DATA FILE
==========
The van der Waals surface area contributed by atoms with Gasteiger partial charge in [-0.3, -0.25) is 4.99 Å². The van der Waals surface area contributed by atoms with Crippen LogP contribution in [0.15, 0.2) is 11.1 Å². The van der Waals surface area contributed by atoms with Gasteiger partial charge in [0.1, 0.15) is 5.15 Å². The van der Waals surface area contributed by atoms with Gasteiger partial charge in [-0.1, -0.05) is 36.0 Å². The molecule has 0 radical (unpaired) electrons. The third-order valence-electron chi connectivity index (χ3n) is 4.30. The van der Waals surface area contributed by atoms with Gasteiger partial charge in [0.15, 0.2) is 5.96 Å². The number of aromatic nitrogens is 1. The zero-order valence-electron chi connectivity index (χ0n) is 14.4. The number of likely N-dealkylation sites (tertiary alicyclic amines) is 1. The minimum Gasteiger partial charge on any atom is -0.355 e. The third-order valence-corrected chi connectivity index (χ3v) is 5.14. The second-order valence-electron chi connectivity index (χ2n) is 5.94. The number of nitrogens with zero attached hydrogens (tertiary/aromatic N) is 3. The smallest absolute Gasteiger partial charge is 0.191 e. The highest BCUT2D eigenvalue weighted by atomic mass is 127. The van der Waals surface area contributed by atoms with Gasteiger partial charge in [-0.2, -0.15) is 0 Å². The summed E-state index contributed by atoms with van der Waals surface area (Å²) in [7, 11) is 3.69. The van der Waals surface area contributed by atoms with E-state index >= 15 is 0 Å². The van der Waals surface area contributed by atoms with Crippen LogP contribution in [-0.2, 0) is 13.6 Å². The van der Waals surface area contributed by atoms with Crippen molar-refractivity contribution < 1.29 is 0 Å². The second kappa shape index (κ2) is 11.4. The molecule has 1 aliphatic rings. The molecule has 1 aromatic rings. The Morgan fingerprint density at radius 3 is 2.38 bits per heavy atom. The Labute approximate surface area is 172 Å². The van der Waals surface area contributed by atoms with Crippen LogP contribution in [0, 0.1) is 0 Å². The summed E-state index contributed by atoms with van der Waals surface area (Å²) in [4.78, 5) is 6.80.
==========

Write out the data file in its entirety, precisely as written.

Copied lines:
The van der Waals surface area contributed by atoms with Gasteiger partial charge in [-0.3, -0.25) is 4.99 Å². The van der Waals surface area contributed by atoms with Crippen LogP contribution in [0.15, 0.2) is 11.1 Å². The van der Waals surface area contributed by atoms with Gasteiger partial charge in [0.1, 0.15) is 5.15 Å². The van der Waals surface area contributed by atoms with Gasteiger partial charge in [-0.1, -0.05) is 36.0 Å². The molecule has 0 radical (unpaired) electrons. The third-order valence-electron chi connectivity index (χ3n) is 4.30. The van der Waals surface area contributed by atoms with Gasteiger partial charge in [0.15, 0.2) is 5.96 Å². The number of aromatic nitrogens is 1. The zero-order valence-electron chi connectivity index (χ0n) is 14.4. The number of likely N-dealkylation sites (tertiary alicyclic amines) is 1. The minimum Gasteiger partial charge on any atom is -0.355 e. The third-order valence-corrected chi connectivity index (χ3v) is 5.14. The second-order valence-electron chi connectivity index (χ2n) is 5.94. The number of nitrogens with zero attached hydrogens (tertiary/aromatic N) is 3. The smallest absolute Gasteiger partial charge is 0.191 e. The highest BCUT2D eigenvalue weighted by atomic mass is 127. The van der Waals surface area contributed by atoms with Gasteiger partial charge in [-0.2, -0.15) is 0 Å². The summed E-state index contributed by atoms with van der Waals surface area (Å²) in [7, 11) is 3.69. The van der Waals surface area contributed by atoms with E-state index >= 15 is 0 Å². The van der Waals surface area contributed by atoms with Crippen LogP contribution in [-0.2, 0) is 13.6 Å². The van der Waals surface area contributed by atoms with Crippen molar-refractivity contribution < 1.29 is 0 Å². The second kappa shape index (κ2) is 11.4. The molecule has 1 aliphatic rings. The molecule has 1 aromatic rings. The Morgan fingerprint density at radius 3 is 2.38 bits per heavy atom. The Labute approximate surface area is 172 Å². The van der Waals surface area contributed by atoms with Crippen LogP contribution in [0, 0.1) is 0 Å². The summed E-state index contributed by atoms with van der Waals surface area (Å²) in [4.78, 5) is 6.80.